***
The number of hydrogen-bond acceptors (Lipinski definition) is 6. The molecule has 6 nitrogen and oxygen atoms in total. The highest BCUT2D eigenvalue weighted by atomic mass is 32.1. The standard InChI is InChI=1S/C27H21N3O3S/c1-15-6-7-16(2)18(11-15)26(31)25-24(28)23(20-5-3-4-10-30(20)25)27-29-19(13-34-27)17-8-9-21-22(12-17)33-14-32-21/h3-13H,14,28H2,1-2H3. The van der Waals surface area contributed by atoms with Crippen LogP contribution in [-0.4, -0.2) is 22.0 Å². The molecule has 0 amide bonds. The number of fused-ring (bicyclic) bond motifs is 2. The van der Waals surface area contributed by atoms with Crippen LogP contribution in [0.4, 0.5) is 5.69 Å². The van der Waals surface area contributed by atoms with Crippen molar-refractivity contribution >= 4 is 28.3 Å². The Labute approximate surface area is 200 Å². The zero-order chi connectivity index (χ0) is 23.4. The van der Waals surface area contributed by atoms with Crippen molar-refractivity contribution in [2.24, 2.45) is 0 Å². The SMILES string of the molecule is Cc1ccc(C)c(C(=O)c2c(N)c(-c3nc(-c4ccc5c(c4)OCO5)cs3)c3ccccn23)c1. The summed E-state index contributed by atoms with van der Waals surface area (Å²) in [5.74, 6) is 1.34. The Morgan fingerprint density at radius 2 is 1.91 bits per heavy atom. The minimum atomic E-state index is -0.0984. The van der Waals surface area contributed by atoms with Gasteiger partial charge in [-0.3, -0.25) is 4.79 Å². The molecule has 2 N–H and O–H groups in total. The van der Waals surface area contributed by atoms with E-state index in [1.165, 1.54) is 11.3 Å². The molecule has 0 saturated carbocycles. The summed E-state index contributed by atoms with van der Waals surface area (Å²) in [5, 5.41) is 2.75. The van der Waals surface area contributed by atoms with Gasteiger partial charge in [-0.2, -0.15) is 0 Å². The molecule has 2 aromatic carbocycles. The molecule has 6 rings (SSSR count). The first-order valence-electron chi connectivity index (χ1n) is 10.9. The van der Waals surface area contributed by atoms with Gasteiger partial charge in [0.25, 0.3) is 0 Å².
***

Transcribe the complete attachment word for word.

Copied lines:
The number of hydrogen-bond acceptors (Lipinski definition) is 6. The molecule has 6 nitrogen and oxygen atoms in total. The highest BCUT2D eigenvalue weighted by atomic mass is 32.1. The standard InChI is InChI=1S/C27H21N3O3S/c1-15-6-7-16(2)18(11-15)26(31)25-24(28)23(20-5-3-4-10-30(20)25)27-29-19(13-34-27)17-8-9-21-22(12-17)33-14-32-21/h3-13H,14,28H2,1-2H3. The van der Waals surface area contributed by atoms with Crippen LogP contribution in [-0.4, -0.2) is 22.0 Å². The molecule has 0 amide bonds. The number of fused-ring (bicyclic) bond motifs is 2. The van der Waals surface area contributed by atoms with Crippen LogP contribution in [0.4, 0.5) is 5.69 Å². The van der Waals surface area contributed by atoms with Crippen molar-refractivity contribution >= 4 is 28.3 Å². The Labute approximate surface area is 200 Å². The zero-order chi connectivity index (χ0) is 23.4. The van der Waals surface area contributed by atoms with Crippen molar-refractivity contribution in [2.24, 2.45) is 0 Å². The SMILES string of the molecule is Cc1ccc(C)c(C(=O)c2c(N)c(-c3nc(-c4ccc5c(c4)OCO5)cs3)c3ccccn23)c1. The summed E-state index contributed by atoms with van der Waals surface area (Å²) in [5.74, 6) is 1.34. The Morgan fingerprint density at radius 2 is 1.91 bits per heavy atom. The minimum atomic E-state index is -0.0984. The van der Waals surface area contributed by atoms with Gasteiger partial charge in [-0.3, -0.25) is 4.79 Å². The molecule has 2 N–H and O–H groups in total. The van der Waals surface area contributed by atoms with E-state index in [1.165, 1.54) is 11.3 Å². The molecule has 0 saturated carbocycles. The summed E-state index contributed by atoms with van der Waals surface area (Å²) in [5, 5.41) is 2.75. The van der Waals surface area contributed by atoms with Gasteiger partial charge in [-0.2, -0.15) is 0 Å². The molecule has 2 aromatic carbocycles. The molecule has 6 rings (SSSR count). The first-order valence-electron chi connectivity index (χ1n) is 10.9. The van der Waals surface area contributed by atoms with Gasteiger partial charge in [0.25, 0.3) is 0 Å².